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If President Eliot's decision to institute physical sciences was a turning point in Harvard history, the organization of a Department of Architectural Science for next year is hardly less important. Now, as then, the College is responding to one of the nation's greatest needs--better building and better housing. The purpose of this new field to "afford an organized survey of the general knowledge underlying the architectural professions and a specific training in those habits ... essential to success in these professions" embraces more than just technical instruction; it is intended to give all, whether they be architects or not, the basic concepts of better living conditions.

The immediate advantages the student may gain from this new field are manifold. Not only will concentration in the Department reduce the length of the entire course by a full year, but two new surveys, each of which will last two years, will help integrate the material to be covered. From his undergraduate studies, the student will also be able to judge his aptitude for the work.

But the most valuable aspect of this field will probably be its influence on men who plan to go into business or public life. Architectural Science will, Dean Hudnut hopes, teach the importance of city planning, organization of public spaces, and all other expedients which will alleviate the deplorable conditions existing today. The very fact that the field will not take regional planning or housing in their technical contexts but only in their broadest implications increases its value.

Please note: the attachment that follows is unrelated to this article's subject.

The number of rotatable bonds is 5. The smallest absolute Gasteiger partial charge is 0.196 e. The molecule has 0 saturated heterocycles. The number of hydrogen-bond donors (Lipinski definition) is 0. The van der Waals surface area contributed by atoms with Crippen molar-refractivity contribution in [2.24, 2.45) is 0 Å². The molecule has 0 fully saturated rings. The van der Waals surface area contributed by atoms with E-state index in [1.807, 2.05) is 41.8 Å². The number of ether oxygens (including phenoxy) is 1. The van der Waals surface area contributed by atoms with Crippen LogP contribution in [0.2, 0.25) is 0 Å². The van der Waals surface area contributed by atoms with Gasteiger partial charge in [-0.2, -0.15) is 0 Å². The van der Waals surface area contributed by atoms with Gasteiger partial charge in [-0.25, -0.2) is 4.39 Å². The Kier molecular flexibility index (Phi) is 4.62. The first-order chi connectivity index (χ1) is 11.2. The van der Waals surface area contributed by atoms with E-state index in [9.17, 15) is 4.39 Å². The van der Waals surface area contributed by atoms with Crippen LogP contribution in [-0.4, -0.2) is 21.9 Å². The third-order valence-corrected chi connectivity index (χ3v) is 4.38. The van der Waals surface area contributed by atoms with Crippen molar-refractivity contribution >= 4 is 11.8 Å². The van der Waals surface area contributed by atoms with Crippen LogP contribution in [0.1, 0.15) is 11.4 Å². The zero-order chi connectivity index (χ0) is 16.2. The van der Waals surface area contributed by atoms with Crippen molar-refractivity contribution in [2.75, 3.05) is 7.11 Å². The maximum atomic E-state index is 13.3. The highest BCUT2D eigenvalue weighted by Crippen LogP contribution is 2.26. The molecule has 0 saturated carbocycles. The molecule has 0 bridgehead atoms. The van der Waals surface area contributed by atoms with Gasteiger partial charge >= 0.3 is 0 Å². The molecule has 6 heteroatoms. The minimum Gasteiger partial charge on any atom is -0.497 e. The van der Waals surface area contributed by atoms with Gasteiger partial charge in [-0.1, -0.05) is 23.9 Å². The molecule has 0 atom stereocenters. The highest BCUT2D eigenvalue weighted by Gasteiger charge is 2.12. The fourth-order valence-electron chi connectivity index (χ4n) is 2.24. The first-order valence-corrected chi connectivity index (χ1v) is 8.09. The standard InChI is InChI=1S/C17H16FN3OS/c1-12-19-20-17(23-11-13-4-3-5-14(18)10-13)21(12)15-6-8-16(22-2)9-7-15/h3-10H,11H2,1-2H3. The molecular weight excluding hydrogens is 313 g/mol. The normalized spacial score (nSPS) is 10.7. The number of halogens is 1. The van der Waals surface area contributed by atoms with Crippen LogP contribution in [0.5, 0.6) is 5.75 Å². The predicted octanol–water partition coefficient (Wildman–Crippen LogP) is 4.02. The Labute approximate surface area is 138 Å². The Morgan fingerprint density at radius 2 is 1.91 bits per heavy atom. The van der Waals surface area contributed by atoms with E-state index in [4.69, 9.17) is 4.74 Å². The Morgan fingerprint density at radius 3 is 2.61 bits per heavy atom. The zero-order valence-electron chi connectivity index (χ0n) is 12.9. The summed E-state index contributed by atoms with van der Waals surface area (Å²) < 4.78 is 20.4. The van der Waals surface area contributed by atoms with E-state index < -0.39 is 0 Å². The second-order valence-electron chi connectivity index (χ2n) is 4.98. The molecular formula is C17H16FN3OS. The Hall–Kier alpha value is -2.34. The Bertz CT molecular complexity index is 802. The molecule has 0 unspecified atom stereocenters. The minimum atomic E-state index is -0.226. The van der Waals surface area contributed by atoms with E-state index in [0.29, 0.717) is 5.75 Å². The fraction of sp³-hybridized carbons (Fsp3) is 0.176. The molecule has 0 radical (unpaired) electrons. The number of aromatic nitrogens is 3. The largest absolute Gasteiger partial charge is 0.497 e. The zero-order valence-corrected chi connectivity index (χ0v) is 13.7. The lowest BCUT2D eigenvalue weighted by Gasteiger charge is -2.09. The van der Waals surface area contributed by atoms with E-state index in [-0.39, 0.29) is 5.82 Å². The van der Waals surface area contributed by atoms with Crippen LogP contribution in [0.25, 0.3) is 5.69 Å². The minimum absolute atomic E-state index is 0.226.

As President Roosevelt has pointed out, housing conditions in this country have sunken to such a level that they constitute a national problem, a problem with which the present generation must come to grips. Earvard, by its action, has shown that it is still in close touch with actualities and is as anxious as the Democratic Party to relieve "one-third of the nation."

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